We mourn the loss of our wonderful musical family member and friend Martin Bates, who has been influential in the lives of so many.

A Go Fund Me collection has been set up for the establishment of an annual music prize to be awarded in Martin’s name. It is intended that this prize will be managed separately from the Philip Bates Trust so that musicians over the age of 25 will also be eligible. The Go Fund Me page is here: https://gofund.me/b6cf1c1b

Martin was born in Birmingham and was always involved in making music as a pianist, accompanist, conductor and church organist for a wide variety of performances around the Midlands area. This was in addition to his ‘day job’ as Head of Music in Birmingham secondary schools spanning a teaching career of 34 years.

While a pupil at Saltley Grammar School Martin won a scholarship to the Birmingham School of Music where he studied piano with Constance Warren, moving on to Manchester University in the early 1970s. During his degree course he also studied under the noted concert pianist Hedwig Stein at the Royal Manchester College of Music. As a solo performer his great loves were Bach, Brahms and Rachmaninov.

After university he returned to Birmingham where he became répétiteur for Ex Cathedra and accompanist for Birmingham Schools’ Chorale, both under the baton of Jeffrey Skidmore. He also enjoyed playing continuo for baroque concerts and accompanying several choral societies in the Birmingham area. More recently he played for the Advocati choir consisting of musicians in the legal profession under the baton of Sir John Saunders. He was the concert accompanist of choice for Birmingham Savoyards and St Alphege School Solihull’s children’s choir SongSquad.

Martin was Head of Music at three Birmingham secondary schools during his teaching career: first Queensbridge School, then Moseley and finally John Willmott School, where he stayed for 19 years after job sharing initially with Jeffrey Skidmore. He is remembered fondly by many ex-pupils and staff for his kindness, dedication and inspiring enthusiasm for music.

While a secondary school music teacher Martin particularly loved the fun of creative examination work with older pupils and directing the annual school musical. Altogether during his teaching career he was the musical director for over 35 shows and many ex-pupils have attested to the difference being part of these shows made to their lives. Indeed, some felt that the school show helped to keep them focused and positive and prevented them going ‘off the rails’.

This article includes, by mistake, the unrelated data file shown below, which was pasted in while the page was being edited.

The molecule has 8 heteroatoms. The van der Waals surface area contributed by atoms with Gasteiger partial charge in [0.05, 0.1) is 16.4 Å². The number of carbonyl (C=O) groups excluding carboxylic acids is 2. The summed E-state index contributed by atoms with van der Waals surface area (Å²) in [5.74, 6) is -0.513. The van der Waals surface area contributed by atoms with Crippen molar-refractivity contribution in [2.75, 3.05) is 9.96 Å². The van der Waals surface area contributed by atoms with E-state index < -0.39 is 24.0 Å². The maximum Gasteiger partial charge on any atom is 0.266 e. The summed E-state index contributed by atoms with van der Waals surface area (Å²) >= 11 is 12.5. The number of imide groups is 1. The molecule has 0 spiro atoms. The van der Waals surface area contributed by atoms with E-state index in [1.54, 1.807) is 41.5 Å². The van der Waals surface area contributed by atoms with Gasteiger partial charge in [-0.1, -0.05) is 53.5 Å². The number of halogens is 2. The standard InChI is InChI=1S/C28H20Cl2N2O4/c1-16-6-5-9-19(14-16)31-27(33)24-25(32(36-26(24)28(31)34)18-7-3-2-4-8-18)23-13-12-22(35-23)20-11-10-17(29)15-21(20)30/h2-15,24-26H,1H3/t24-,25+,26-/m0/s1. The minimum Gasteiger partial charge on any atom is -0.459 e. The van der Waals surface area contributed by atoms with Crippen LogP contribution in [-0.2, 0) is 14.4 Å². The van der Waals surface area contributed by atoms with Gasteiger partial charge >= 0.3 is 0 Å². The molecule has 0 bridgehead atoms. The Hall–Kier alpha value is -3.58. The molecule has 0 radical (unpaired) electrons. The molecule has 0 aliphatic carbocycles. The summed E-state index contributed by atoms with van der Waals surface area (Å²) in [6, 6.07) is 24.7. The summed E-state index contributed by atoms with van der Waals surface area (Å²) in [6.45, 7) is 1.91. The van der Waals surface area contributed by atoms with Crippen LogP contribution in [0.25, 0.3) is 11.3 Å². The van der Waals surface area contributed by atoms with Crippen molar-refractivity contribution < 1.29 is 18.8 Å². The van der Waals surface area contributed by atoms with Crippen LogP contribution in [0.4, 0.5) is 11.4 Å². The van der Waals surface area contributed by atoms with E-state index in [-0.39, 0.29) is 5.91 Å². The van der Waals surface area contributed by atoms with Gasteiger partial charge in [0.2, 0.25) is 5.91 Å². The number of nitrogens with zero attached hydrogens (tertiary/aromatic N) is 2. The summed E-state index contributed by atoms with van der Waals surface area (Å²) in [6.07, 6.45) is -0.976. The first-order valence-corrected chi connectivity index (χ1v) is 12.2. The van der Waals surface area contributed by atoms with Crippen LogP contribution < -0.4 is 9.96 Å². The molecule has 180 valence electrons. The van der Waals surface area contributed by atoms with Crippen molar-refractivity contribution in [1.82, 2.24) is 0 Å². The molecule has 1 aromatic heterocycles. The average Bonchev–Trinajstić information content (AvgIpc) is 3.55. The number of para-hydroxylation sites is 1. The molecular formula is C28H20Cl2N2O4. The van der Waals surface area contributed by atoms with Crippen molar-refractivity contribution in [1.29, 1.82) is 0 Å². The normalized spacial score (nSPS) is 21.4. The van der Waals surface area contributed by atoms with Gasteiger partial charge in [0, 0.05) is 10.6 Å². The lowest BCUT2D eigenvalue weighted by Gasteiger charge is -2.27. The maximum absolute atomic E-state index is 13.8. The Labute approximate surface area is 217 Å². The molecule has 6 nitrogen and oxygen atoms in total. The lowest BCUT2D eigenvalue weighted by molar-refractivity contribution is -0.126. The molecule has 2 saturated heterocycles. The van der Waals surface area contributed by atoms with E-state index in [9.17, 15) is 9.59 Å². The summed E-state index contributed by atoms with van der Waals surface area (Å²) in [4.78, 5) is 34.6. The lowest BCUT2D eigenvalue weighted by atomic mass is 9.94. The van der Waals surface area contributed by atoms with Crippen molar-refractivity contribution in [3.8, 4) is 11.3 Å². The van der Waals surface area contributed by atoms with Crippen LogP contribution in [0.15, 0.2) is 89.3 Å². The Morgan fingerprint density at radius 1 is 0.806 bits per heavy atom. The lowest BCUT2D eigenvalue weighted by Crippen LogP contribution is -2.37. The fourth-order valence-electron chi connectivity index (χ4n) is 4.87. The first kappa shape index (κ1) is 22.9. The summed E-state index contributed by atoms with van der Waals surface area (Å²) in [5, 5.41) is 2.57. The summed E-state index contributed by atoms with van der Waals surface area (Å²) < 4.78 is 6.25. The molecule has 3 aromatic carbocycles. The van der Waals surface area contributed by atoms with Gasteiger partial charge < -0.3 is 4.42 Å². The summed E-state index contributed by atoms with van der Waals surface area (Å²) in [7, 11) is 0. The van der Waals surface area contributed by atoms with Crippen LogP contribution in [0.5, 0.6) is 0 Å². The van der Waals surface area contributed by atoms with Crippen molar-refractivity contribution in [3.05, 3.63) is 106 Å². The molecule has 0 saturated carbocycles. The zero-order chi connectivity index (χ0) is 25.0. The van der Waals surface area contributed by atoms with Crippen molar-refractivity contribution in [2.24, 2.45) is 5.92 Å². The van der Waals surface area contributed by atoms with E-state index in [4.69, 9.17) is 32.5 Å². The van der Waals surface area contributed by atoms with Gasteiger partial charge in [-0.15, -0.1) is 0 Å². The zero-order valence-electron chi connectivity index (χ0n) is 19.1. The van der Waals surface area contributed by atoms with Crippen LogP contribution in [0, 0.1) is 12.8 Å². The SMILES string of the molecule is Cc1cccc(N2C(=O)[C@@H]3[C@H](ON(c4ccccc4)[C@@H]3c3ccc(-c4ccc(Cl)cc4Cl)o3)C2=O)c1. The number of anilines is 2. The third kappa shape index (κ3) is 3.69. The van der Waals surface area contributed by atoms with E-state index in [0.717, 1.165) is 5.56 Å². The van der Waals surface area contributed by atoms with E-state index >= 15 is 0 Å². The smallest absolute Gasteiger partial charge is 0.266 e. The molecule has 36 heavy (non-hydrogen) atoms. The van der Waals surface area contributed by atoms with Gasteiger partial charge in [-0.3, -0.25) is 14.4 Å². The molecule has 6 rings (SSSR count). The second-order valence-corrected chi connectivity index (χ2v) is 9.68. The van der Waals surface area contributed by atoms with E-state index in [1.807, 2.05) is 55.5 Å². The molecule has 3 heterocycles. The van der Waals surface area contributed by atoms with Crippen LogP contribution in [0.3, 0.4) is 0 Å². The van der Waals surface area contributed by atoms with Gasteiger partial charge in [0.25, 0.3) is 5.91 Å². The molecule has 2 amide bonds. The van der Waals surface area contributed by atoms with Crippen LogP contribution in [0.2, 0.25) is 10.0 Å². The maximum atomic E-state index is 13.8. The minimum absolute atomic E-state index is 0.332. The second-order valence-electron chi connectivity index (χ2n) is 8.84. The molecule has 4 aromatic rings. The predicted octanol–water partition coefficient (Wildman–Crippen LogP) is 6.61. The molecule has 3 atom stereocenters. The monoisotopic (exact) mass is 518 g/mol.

As a composer Martin wrote over fifty pieces, some of which reached wider audiences through recordings, radio and television. In particular “King”, a rock musical based on the life of Martin Luther King, was written for Queensbridge School in 1981 at the request of Don Field, then Head of School. “King” was subsequently  performed at Birmingham Old Rep, filmed for national television by Central TV and more recently revived at the MAC in Canon Hill Park.

Several pieces of choral music were written for Ex Cathedra including “Three Songs for Christmas” These have been performed many times at Ex Cathedra’s Christmas Music by Candlelight concerts and recorded by the choir: they also travelled ‘across the pond’ to be included in three concerts by the Orpheus Chamber Choir in Dallas, Texas. The 30-second ‘Blessed are the Peacemakers’ was commissioned by Birmingham in its bid to stage the 1992 Olympics and was first performed in Lausanne, Switzerland.

Martin was the conductor of Heart of England Singers for over thirty years, directing them in many successful concerts. Until the lockdown four concerts were given each year: two major ones such as Mendelssohn’s ‘Elijah’ or ‘The Armed Man’ by Karl Jenkins, a lighter summer concert and a Christmas carol concert. For a number of years the choir was twinned with Stadtkantorei Barsinghausen, a choir based in Germany, and visits were made between Barsinghausen and Birmingham every two years resulting in memorable concerts and friendships being formed. Subsequently a connection was also made to Horsforth Choral Society through Martin’s sister Margaret who lives in Leeds.

Sadly, Martin and Sue’s son Philip died at the age of 19 and, together with his sister Rachel, they set up a charity in his memory. The Philip Bates Trust  supports young people involved in the arts up to the age of 25. Martin always enjoyed playing at the annual “Touch of Basil” concerts organised by the Trust, where he could be seen accompanying a wide variety of vocal and instrumental music from the standard “classical” repertoire through to rock, jazz and experimental newly written material. He also introduced the items in his own unique and inimitable style. Philip Bates Trust has also collaborated with Royal Birmingham Conservatoire in organising a composition competition, Philip Bates Prize for Composers and Songwriters, and Martin was one of the adjudicators.

Since retiring from classroom music, Martin concentrated on piano teaching and became the organist and musical director of St. Mary and St. Margaret’s Church in Castle Bromwich, Birmingham. He was instrumental in raising money for the restoration of the historic pneumatic action Conacher organ at the church, partly through organising Sunday afternoon concerts where he often accompanied soloists himself. He also worked as a mentor for young teachers through the Teach First scheme.

Martin Bates will be sadly missed by his many musical colleagues and friends, the  pupils he taught and his fellow teachers, but most of all by his wife Sue, daughter Rachel, granddaughters Beth, Lucy and Alice, sister Margaret and the wider family.